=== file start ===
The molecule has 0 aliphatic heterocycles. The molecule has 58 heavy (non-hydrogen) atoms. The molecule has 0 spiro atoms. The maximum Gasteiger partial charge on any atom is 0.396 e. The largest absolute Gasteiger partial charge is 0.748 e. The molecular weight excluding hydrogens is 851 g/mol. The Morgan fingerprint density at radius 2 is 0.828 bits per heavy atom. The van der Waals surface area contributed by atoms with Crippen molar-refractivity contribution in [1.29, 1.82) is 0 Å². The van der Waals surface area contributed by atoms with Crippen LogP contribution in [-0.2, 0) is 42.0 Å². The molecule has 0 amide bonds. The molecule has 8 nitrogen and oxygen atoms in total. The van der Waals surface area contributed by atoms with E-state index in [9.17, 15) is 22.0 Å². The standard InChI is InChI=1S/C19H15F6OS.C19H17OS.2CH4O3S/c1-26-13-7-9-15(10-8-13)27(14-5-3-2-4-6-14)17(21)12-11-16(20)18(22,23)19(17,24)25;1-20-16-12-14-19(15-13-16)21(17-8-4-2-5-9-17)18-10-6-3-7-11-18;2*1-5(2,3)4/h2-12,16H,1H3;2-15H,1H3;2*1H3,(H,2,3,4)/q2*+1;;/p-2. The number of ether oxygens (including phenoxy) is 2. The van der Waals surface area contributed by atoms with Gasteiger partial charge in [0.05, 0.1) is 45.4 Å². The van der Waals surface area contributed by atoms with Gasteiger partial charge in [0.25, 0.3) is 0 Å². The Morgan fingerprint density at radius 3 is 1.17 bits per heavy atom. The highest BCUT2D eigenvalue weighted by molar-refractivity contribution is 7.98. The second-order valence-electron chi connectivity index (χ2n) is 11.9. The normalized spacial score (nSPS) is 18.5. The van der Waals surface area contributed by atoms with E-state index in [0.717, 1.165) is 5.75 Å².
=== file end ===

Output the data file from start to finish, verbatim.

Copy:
The molecule has 0 aliphatic heterocycles. The molecule has 58 heavy (non-hydrogen) atoms. The molecule has 0 spiro atoms. The maximum Gasteiger partial charge on any atom is 0.396 e. The largest absolute Gasteiger partial charge is 0.748 e. The molecular weight excluding hydrogens is 851 g/mol. The Morgan fingerprint density at radius 2 is 0.828 bits per heavy atom. The van der Waals surface area contributed by atoms with Crippen molar-refractivity contribution in [1.29, 1.82) is 0 Å². The van der Waals surface area contributed by atoms with Crippen LogP contribution in [-0.2, 0) is 42.0 Å². The molecule has 0 amide bonds. The molecule has 8 nitrogen and oxygen atoms in total. The van der Waals surface area contributed by atoms with E-state index in [9.17, 15) is 22.0 Å². The standard InChI is InChI=1S/C19H15F6OS.C19H17OS.2CH4O3S/c1-26-13-7-9-15(10-8-13)27(14-5-3-2-4-6-14)17(21)12-11-16(20)18(22,23)19(17,24)25;1-20-16-12-14-19(15-13-16)21(17-8-4-2-5-9-17)18-10-6-3-7-11-18;2*1-5(2,3)4/h2-12,16H,1H3;2-15H,1H3;2*1H3,(H,2,3,4)/q2*+1;;/p-2. The number of ether oxygens (including phenoxy) is 2. The van der Waals surface area contributed by atoms with Gasteiger partial charge in [0.05, 0.1) is 45.4 Å². The van der Waals surface area contributed by atoms with Gasteiger partial charge in [0.25, 0.3) is 0 Å². The Morgan fingerprint density at radius 3 is 1.17 bits per heavy atom. The highest BCUT2D eigenvalue weighted by molar-refractivity contribution is 7.98. The second-order valence-electron chi connectivity index (χ2n) is 11.9. The normalized spacial score (nSPS) is 18.5. The van der Waals surface area contributed by atoms with E-state index in [0.717, 1.165) is 5.75 Å².